Scientists unlock secrets of Australia's giant 30kg koalas
New fossil study sheds light on extinction, 50,000 years ago, of the continent's 'megafauna' species
Sunday 04 January 2009
Hundreds of thousands of years ago, giant versions of Australia's unique wildlife stalked the continent. There were kangaroos up to 3m tall and enormous wallabies, wombats and echidnas. There were also koalas: larger and weightier than the creatures sometimes seen today in eucalyptus trees.
Giant koalas died out about 50,000 years ago, along with most of Australia's "megafauna". For a long time, modern koalas were assumed to be dwarf descendants of those prehistoric animals. But now an Australian palaeontologist has established that the two koalas lived side by side – a finding that may throw new light on why the megafauna disappeared.
Gilbert Price, of the University of Queensland, used improved dating techniques to analyse fossils of both types of koala, and found that the two species co-existed in Australian trees for hundreds of thousands of years. He told the Australian Broadcasting Corporation: "The big question is why one koala species survived past 50,000 years ago and the other didn't make it."
The causes of the Australian megafauna's extinction have been hotly debated by scientists for decades. Some attribute it to climate-induced changes in habitat and food supply, while others blame the hunting by humans of larger animals. The "dwarfing" hypothesis, based on similarities between extinct megafauna and smaller, modern animals, has been used to support both arguments. But Dr Price's conclusions, published in the Quaternary Science Reviews journal, cast doubt on the hypothesis.
As well as reigniting debate, his research may help conservationists to save the modern koala. While not officially endangered, koalas are at risk through loss of habitat, while increased levels of carbon dioxide in the atmosphere are reducing nutrients in eucalyptus leaves, their sole food source.
Dr Price, from the university's Centre for Microscopy and Microanalysis, said: "It's fascinating that up until fairly recently, in geological terms, we did have two types of koala kicking around. The fossil records do suggest that they lived in the same place at the same time. Perhaps there is something about their sizes that allowed them to fill a slightly different ecological niche."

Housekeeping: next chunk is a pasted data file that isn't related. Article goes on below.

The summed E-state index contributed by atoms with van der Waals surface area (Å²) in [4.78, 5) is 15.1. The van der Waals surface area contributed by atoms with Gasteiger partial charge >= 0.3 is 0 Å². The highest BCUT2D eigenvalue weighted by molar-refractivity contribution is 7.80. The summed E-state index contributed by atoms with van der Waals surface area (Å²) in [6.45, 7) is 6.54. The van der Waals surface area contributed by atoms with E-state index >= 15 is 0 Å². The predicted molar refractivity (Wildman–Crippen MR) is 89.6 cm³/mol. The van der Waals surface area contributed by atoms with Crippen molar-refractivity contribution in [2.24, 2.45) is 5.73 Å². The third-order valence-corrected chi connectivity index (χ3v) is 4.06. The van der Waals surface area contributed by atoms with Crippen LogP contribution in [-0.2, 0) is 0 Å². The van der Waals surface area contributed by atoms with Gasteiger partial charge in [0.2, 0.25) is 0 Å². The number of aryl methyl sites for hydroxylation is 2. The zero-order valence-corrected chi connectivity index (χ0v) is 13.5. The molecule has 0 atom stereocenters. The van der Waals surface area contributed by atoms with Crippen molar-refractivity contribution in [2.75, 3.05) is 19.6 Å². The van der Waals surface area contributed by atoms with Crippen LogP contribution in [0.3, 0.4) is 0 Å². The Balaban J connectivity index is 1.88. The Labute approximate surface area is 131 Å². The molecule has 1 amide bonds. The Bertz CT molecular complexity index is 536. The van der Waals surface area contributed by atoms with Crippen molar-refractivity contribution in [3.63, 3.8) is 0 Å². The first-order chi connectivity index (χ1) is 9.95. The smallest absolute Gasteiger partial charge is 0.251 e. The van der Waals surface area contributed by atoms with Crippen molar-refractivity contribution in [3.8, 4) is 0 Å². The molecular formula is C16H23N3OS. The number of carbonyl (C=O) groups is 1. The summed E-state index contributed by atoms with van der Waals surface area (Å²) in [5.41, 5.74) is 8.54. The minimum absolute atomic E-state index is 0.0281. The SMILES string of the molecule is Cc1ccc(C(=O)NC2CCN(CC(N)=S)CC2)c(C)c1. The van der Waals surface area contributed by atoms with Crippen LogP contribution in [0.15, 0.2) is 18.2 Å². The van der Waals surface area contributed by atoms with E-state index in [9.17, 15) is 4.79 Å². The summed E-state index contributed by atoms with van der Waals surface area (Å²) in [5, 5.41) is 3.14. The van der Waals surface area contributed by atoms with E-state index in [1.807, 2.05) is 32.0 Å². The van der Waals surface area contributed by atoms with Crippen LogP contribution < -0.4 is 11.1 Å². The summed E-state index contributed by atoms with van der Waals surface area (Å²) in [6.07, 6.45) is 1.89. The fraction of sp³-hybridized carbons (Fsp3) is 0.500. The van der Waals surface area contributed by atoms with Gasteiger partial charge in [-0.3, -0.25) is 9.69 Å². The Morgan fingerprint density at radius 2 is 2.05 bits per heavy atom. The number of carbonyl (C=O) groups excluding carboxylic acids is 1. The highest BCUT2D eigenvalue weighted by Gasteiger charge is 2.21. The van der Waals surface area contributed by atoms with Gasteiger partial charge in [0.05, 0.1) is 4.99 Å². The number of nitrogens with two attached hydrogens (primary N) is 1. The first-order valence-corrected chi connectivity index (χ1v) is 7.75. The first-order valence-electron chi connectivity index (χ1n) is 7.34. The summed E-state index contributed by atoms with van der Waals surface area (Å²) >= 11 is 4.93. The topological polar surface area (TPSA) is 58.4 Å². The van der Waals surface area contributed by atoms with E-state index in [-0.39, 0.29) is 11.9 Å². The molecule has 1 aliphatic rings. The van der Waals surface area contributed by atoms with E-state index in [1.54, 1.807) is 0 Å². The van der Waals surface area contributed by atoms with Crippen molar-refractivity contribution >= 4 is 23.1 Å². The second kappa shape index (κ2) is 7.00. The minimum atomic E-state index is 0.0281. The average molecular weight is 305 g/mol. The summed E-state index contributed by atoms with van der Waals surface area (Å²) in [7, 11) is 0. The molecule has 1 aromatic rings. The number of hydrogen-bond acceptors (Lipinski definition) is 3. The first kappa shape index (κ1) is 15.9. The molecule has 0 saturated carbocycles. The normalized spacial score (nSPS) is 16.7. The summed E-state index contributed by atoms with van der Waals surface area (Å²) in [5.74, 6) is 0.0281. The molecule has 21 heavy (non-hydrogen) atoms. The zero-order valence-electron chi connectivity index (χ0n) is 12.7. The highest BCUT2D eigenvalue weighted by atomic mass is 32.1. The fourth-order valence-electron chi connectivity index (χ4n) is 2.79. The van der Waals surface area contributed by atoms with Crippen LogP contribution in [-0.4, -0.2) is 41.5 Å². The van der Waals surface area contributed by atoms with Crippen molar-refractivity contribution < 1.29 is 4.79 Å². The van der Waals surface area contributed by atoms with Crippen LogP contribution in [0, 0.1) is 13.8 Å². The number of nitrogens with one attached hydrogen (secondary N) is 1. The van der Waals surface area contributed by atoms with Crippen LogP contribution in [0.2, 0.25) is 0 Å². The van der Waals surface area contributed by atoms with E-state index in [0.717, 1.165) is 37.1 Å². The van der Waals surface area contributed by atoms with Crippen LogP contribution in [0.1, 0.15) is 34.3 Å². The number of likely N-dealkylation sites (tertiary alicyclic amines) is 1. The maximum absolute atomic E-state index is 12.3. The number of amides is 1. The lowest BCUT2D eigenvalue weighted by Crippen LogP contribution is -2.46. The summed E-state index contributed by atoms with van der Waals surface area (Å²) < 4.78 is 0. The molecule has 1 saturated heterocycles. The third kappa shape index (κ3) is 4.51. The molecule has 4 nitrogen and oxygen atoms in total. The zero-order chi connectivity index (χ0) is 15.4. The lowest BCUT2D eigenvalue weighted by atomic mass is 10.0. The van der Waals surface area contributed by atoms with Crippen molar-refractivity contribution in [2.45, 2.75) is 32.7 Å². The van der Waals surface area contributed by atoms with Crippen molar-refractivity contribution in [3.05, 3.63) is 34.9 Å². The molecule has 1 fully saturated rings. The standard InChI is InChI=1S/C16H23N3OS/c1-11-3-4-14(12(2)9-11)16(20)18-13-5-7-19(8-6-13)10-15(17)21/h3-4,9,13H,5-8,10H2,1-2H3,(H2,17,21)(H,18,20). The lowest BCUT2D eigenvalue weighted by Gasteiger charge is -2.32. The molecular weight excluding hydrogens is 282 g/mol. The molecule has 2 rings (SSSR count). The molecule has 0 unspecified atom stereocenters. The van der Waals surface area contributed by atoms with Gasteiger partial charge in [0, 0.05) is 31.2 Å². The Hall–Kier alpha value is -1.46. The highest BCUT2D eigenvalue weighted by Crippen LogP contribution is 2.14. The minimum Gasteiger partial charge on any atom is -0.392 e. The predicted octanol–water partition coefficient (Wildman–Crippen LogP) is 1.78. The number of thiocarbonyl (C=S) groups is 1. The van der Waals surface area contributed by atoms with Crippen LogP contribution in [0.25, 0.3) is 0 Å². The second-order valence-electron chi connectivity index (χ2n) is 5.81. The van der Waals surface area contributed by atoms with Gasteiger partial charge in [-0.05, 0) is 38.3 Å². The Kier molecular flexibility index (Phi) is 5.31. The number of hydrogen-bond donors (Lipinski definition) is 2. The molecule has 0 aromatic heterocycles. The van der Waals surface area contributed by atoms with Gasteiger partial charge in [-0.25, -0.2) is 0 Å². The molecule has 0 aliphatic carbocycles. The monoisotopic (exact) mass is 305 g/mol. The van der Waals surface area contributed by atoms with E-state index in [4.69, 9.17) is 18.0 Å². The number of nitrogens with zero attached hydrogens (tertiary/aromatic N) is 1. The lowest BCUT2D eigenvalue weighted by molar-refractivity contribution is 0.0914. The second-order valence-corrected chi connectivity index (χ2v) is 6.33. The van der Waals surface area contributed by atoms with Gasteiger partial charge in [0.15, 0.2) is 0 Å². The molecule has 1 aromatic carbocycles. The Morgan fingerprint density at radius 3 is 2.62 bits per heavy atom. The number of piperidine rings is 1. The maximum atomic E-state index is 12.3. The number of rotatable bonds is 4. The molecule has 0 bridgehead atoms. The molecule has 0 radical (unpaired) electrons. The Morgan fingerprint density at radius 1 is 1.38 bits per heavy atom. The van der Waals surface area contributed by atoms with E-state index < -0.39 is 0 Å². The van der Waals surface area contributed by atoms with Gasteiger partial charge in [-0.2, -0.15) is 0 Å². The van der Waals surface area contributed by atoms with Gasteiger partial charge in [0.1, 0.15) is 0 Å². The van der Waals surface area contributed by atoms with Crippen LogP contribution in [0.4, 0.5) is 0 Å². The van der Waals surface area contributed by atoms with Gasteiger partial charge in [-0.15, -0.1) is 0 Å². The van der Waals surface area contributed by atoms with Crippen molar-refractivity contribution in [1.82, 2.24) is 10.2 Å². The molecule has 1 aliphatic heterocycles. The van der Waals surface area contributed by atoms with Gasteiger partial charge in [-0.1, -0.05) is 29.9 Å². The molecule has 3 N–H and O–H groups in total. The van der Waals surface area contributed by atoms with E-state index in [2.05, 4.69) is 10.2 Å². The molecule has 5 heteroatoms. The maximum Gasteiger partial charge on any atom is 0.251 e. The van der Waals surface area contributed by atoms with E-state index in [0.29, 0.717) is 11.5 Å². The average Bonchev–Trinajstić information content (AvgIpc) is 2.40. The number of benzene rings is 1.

While modern koalas weigh about 10kg, the giant species – the largest tree-dwelling marsupial that ever lived – was two to three times heavier. According to Dr Price, there were clear differences in their appearances.
He said his study left questions unanswered about the koala's evolution. "The results raise the question: where on earth did the modern koala come from?" he said, adding that a lack of well-dated fossil records make it difficult to establish its true ancestor.
As to why one species survived and the other did not, Dr Price said: "It's absolutely critical that we can find the answers to such questions, and that we find them soon, as it will go a long way in the planning of management strategies to conserve the modern koala well into the future."
Apple has been hit by complaints about the 1.1GB download
Much-loved cartoon character returns - without Sir David Jason
Liam Neeson's Downton dreams
Matt Smith is set to join cast of the Jane Austen classic - with a twist
Actress to appear in second series of the hugely popular crime drama
- 2 Scottish independence: Learn from Quebec's mistakes and beware of promises. Vote Yes.
- 3 A bottle of wine a day is not bad for you and abstaining is worse than drinking, scientist claims
- 4 Revealed after 75 years of secrecy: 'Fifi' the glamorous WW2 special agent who tested British spies' resolve
- 5 Have you heard about the film Singapore has banned its people from watching? Well, you have now
Thailand beach murders: Thai PM suggests 'attractive' female tourists cannot expect to be safe wearing bikinis
Scottish independence: Final opinion polls show undecided voters could swing result either way
Scottish independence: Almost half of No voters have felt 'personally threatened' by the Yes campaign
Isis release 'Flames of War' video warning Obama of attacks troops could face in Iraq
Hitler’s former food taster reveals the horrors of the Wolf’s Lair
Daniele Watts: Django Unchained actress detained by Los Angeles police after being mistaken for a prostitute
Scottish independence referendum: A nation divided against itself
The political class is doing what Hitler couldn’t – destroying Britain
Scottish independence: Nationalist leader Jim Sillars threatens pro-union companies with 'day of reckoning' after independence
Portuguese academic says British are 'filthy, violent and drunk'
Scottish independence: David Cameron is becoming the 'George Bush of Britain'
£45000 - £55000 Per Annum 31 days holiday, pension, healthcare, annual bonus: ...
£100 - £222 per day: Randstad Education Bristol: We are currently recruiting f...
Negotiable: Randstad Education Birmingham: SEN TA's apply now! West Midlands
£35000 - £45000 Per Annum Excellent benefits: Clearwater People Solutions Ltd:...